Open Now: Dunsinane, David Greig’s imagined Macbeth sequel featuring members of the National Theatre of Scotland and Royal Shakespeare Company. Chicago Shakespeare Theater (800 E. Grand)

Open Now: Four, Christopher Shinn’s lusty summertime drama. Jackalope Theatre at Broadway Armory Park (5917 N. Broadway)

Open Now: Marie Antoinette, David Adjmi’s hyper-modern take on the young French queen’s tale. Steppenwolf Theatre (1650 N. Halsted)

Open Now Endgame: Beckett’s classic through the eyes of Halena Kays, who served as the Hypocrites’ artistic director during founder Sean Graney’s recently ended three-year hiatus. The Hypocrites at Den Theatre (1329–1333 N. Milwaukee)

Open Now: The Real World: Space Edition—set in 2153 and likely 2153 times funnier than the actual filmed-in-Chicago Real World. Public House Theatre (3914 N. Clark)

Open Now: The Trial of Moses “Fleetwood” Walker, a look at the first-ever black baseball player’s 1891 murder trial. Black Ensemble Theater (4450 N. Clark)

Open Now: First Date, which sets two hopelessly mismatched singles together just in time for Valentine’s Day. Royal George Theatre (1641 N. Halsted)

Open Now: Game of Thongs: A Game of Thrones Burlesque. Breasteros. Yep. Gorilla Tango Theatre (1919 N. Milwaukee)

Open Now: Twilight: Los Angeles, 1992, the Other Theatre Company’s inaugural show, which focuses on the 1992 LA race riots. The Other Theatre Company at Chopin Theatre (1543 W. Division)

Open Now: Fur Elites, a parlor musical about a boy surrounded by nutters in the fur shop where he works. Annoyance Theatre & Bar (851 W. Belmont)

Closing

March 12: Space Between, in which four painters toy with the air between viewer and artwork. Addington Gallery (704 N. Wells)

March 13: Redlined, an interdisciplinary show in which Chicago Slam Works uses the Red Line to riff on violence, wealth disparity, and gentrification. Chicago Slam Works at Stage 773 (1225 W. Belmont)

March 14: Finding Gräfenberg, Graham Brown’s one-act take on workplace sexual politics. Trip. at Hairpin Arts Center (2810 N. Milwaukee)

March 14: Edgar and Annabel, in which a DC couple plots against an unnamed omnipotent regime. The Side Project (1439 W. Jarvis)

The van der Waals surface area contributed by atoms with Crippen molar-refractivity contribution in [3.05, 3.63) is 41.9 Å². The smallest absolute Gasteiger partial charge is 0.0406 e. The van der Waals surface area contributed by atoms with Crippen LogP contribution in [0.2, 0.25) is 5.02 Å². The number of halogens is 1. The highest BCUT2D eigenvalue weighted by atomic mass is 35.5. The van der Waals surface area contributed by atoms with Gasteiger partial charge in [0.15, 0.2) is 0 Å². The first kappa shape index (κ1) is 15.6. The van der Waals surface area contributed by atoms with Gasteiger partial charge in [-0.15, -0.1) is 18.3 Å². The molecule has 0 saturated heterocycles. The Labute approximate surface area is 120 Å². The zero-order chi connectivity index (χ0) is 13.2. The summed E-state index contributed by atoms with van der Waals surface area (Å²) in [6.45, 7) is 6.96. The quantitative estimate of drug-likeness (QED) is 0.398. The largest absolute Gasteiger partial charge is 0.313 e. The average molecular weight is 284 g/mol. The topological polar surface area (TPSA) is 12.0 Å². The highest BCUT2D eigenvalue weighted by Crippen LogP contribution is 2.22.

March 14: This Is Modern Art, Steppenwolf for Young Adults’s Idris Goodwin/Kevin Coval-penned recreation of the 2010 Art Institute tagging. Steppenwolf Theatre (1650 N. Halsted)

March 14: Circle-Machine, a fable set during the fall of the Berlin Wall based on Charles Mee’s Full CircleOracle Theatre (3809 N. Broadway)

March 14: Paintings and Drawings by Frank Spidale. Firecat Projects (2124 N. Damen)

March 14: Visibility Machines, in which Harun Farocki and Trevor Paglen scrutinize the military industrial complex. Gallery 400 (400 S. Peoria)

March 15: Blue Planet, based on Andri Snaer Magnason’s children’s book in which youth learns to want more than it needs. Akvavit Theatre at DCASE Storefront Theater (66 E. Randolph)

March 15: Really Really, which features a group of jaded undergrads reconstructing a party turned violent. Interrobang at the Athenaeum (1936 N. Southport)

March 15: The Passenger, Mieczyslaw Weinberg’s long-suppressed opera about an ex-Auschwitz SS officer who meets her former prisoner on an ocean liner. Lyric Opera (20 N. Upper Wacker)

March 15: Dear John Hughes, a musical mash-up of iconic scenes from Hughes flicks. Broadway Playhouse (175 E. Chestnut)

March 15: Softly Blue, a drama in which two separately housebound people spark an online relationship. Greenhouse Theater Center (2257 N. Lincoln)

March 15: Sondheim on Sondheim, a musical revue of the maestro’s best work. Porchlight Music Theatre at Stage 773 (1225 W. Belmont)

March 15: The Trial of Moses “Fleetwood” Walker, a look at the first-ever black baseball player’s 1891 murder trial. Black Ensemble Theater (4450 N. Clark)

March 15: A Kid Like Jake, which follows two parents’ quest to land their gender-nonconforming son into a top Manhattan school. Greenhouse Theater Center (2257 N. Lincoln)

March 15: Ordinary Days: New Yorkers prod their neuroses in song. Heartland Studio Theatre (7016 N. Glenwood)

March 15: Barbecue Apocalypse, in which a group of thirty-somethings, well, go to a barbecue. The Ruckus at the Athenaeum (2936 N. Southport)